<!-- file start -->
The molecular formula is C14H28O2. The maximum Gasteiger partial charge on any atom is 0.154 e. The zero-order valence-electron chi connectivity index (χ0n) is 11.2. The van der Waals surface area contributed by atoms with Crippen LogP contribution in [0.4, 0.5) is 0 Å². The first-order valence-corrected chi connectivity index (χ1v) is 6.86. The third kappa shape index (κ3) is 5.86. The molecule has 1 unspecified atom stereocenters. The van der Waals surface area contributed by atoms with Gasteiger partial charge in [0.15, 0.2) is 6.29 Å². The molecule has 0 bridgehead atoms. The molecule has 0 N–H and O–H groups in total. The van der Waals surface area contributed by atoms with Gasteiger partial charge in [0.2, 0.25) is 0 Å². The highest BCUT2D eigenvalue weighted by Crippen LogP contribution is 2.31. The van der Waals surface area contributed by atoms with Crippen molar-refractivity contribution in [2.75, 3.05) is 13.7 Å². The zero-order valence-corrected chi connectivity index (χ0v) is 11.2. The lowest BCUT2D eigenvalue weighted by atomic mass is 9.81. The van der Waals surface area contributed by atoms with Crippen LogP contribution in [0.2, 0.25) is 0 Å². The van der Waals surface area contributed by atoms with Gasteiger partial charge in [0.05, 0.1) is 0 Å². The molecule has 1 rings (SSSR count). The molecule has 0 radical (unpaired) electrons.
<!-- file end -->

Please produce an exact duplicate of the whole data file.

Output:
The molecular formula is C14H28O2. The maximum Gasteiger partial charge on any atom is 0.154 e. The zero-order valence-electron chi connectivity index (χ0n) is 11.2. The van der Waals surface area contributed by atoms with Crippen LogP contribution in [0.4, 0.5) is 0 Å². The first-order valence-corrected chi connectivity index (χ1v) is 6.86. The third kappa shape index (κ3) is 5.86. The molecule has 1 unspecified atom stereocenters. The van der Waals surface area contributed by atoms with Gasteiger partial charge in [0.15, 0.2) is 6.29 Å². The molecule has 0 bridgehead atoms. The molecule has 0 N–H and O–H groups in total. The van der Waals surface area contributed by atoms with Gasteiger partial charge in [0.2, 0.25) is 0 Å². The highest BCUT2D eigenvalue weighted by Crippen LogP contribution is 2.31. The van der Waals surface area contributed by atoms with Crippen molar-refractivity contribution in [2.75, 3.05) is 13.7 Å². The zero-order valence-corrected chi connectivity index (χ0v) is 11.2. The lowest BCUT2D eigenvalue weighted by atomic mass is 9.81. The van der Waals surface area contributed by atoms with Crippen LogP contribution in [0.2, 0.25) is 0 Å². The van der Waals surface area contributed by atoms with Gasteiger partial charge in [0.05, 0.1) is 0 Å². The molecule has 1 rings (SSSR count). The molecule has 0 radical (unpaired) electrons.